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Researchers hack teleoperated surgical robot to reveal security flaws

08 May 2015

A next-generation tele-operated surgical robot is hacked as part of a research experiment to test how easily a malicious attack could hijack remote operations.

UW reseachers mounted cyberattacks while study participants used the Raven II surgical robotic system to move rubber blocks on a pegboard (photo: University of Washington)

Real-world tele-operated robots, which are controlled by a human who may be in another physical location, are expected to become more commonplace as the technology evolves. They're ideal for situations that are dangerous for people: fighting fires in chemical plants, diffusing explosive devices or extricating earthquake victims from collapsed buildings.

Outside of a handful of experimental surgeries conducted remotely, doctors typically use surgical robots today to operate on a patient in the same room using a secure, hard-wired connection. But tele-robots may one day routinely provide medical treatment in underdeveloped rural areas, battlefield scenarios, Ebola wards or catastrophic disasters happening half a world away.

In two recent papers, University of Washington (UW) BioRobotics Lab researchers demonstrated that next generation tele-operated robots using non-private networks (which may be the only option in disasters or in remote locations) can be easily disrupted or derailed by common forms of cyber-attacks. Incorporating security measures to foil those attacks, the authors argue, will be critical to their safe adoption and use.

To expose vulnerabilities, the UW team mounted common types of cyber-attacks as study participants used a teleoperated surgical robot developed at UW for research purposes to move rubber blocks between pegs on a pegboard.

By mounting 'man in the middle' attacks, which alter the commands flowing between the operator and robot, the team was able to maliciously disrupt a wide range of the robot's functions, making it hard to grasp objects with the robot's arms, and even to override command inputs. During denial-of-service attacks, in which the attacking machine flooded the system with useless data, the robots became jerky and harder to use.

In some cases, the human operators were eventually able to compensate for those disruptions, given the relatively simple task of moving blocks. In situations where precise movements can mean the difference between life and death these types of cyber-attacks could have more serious consequences, the researchers believe.

With a single packet of bad data, for instance, the team was able to maliciously trigger the robot's emergency stop mechanism, rendering it useless.

In future tele-robotic procedures, the last link may be a wireless uplink (dotted lines) to a drone or satellite that is more easily hacked than pre-established network connections (solid lines). Diagram courtesy of University of Washington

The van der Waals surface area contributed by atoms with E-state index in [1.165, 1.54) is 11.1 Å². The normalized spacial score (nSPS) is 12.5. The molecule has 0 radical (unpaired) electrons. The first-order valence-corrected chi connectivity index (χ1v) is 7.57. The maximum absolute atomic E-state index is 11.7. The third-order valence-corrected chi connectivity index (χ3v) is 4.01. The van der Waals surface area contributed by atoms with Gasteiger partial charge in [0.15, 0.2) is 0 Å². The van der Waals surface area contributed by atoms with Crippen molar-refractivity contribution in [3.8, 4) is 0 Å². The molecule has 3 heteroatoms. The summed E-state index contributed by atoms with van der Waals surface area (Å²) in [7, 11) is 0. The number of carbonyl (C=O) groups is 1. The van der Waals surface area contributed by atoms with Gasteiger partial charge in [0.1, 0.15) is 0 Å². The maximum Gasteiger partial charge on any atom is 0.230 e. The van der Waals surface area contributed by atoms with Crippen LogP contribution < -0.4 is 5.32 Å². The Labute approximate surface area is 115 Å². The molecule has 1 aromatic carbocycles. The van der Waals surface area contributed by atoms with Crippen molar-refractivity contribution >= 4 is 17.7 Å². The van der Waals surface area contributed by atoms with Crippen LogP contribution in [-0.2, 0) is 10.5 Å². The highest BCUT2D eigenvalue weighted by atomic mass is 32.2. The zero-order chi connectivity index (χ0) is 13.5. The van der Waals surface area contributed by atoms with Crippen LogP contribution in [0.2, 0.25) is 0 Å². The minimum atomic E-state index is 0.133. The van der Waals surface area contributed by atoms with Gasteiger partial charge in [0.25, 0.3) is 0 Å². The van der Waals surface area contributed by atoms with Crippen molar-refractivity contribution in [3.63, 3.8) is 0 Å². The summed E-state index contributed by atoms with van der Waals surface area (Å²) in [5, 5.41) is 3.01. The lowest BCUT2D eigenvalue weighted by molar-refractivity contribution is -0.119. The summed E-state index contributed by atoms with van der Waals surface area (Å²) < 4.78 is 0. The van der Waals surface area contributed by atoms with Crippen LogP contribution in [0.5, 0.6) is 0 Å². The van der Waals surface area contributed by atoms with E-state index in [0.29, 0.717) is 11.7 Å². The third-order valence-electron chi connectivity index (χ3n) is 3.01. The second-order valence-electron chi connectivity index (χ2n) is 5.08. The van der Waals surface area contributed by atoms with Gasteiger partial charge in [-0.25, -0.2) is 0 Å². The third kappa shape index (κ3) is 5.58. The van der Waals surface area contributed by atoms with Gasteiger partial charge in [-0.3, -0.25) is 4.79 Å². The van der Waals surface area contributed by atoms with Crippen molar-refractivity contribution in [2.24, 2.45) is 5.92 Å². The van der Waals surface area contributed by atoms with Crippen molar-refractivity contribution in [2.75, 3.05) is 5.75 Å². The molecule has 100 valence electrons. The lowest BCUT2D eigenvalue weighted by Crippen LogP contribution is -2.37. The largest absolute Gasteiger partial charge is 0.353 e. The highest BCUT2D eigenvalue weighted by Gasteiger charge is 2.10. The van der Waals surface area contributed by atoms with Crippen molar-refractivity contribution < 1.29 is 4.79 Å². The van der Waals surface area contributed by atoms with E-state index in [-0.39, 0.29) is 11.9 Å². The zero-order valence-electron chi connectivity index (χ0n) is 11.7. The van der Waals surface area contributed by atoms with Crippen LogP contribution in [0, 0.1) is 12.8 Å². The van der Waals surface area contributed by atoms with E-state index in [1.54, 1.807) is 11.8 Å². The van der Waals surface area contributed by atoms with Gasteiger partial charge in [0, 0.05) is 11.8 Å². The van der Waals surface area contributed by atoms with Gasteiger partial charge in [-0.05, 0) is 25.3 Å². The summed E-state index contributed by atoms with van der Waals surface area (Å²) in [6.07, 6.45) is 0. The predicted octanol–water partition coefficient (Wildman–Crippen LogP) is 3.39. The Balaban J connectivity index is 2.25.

The tests were conducted with the Raven II, an open source tele-operated robotic system developed by UW electrical engineering professor Blake Hannaford and former UW professor Jacob Rosen, along with their students. Raven II, currently manufactured and sold by Seattle-based Applied Dexterity Inc., a UW spin-out, is a next-generation tele-operated robotic system designed to support research in advanced techniques of robotic-assisted surgery. The system is not currently in clinical use and is not approved by the FDA.

The surgical robots that are FDA-approved for clinical use today use a different communication channel and typically do not rely on publicly available networks, which would make the cyber-attacks the UW team tested much harder to mount.

But if tele-operated robots will be used in locations where there's no secure alternative to networks or other communication channels that are easy to hack, it's important to begin designing and incorporating additional security features now, the researchers argue.

Encrypting data packets that flow between the robot and human operator would help prevent certain types of cyber-attacks. But it isn't effective against denial-of-service attacks that bog down the system with extraneous data. With video, encryption also runs the risk of causing unacceptable delays in delicate operations.

The UW team is also developing the concept of 'operator signatures' that reflect ways in which a particular surgeon or other tele-operator interacts with a robot to create a unique biometric signature.

By tracking the forces and torque that a particular operator applies to the console instruments and his or her interactions with the robot's tools, the researchers have developed a novel way to validate that person's identity and authenticate that the operator is the person he or she claims to be.

Moreover, monitoring those actions and reactions during a tele-robotic procedure could give early warning that someone else has hijacked that process.

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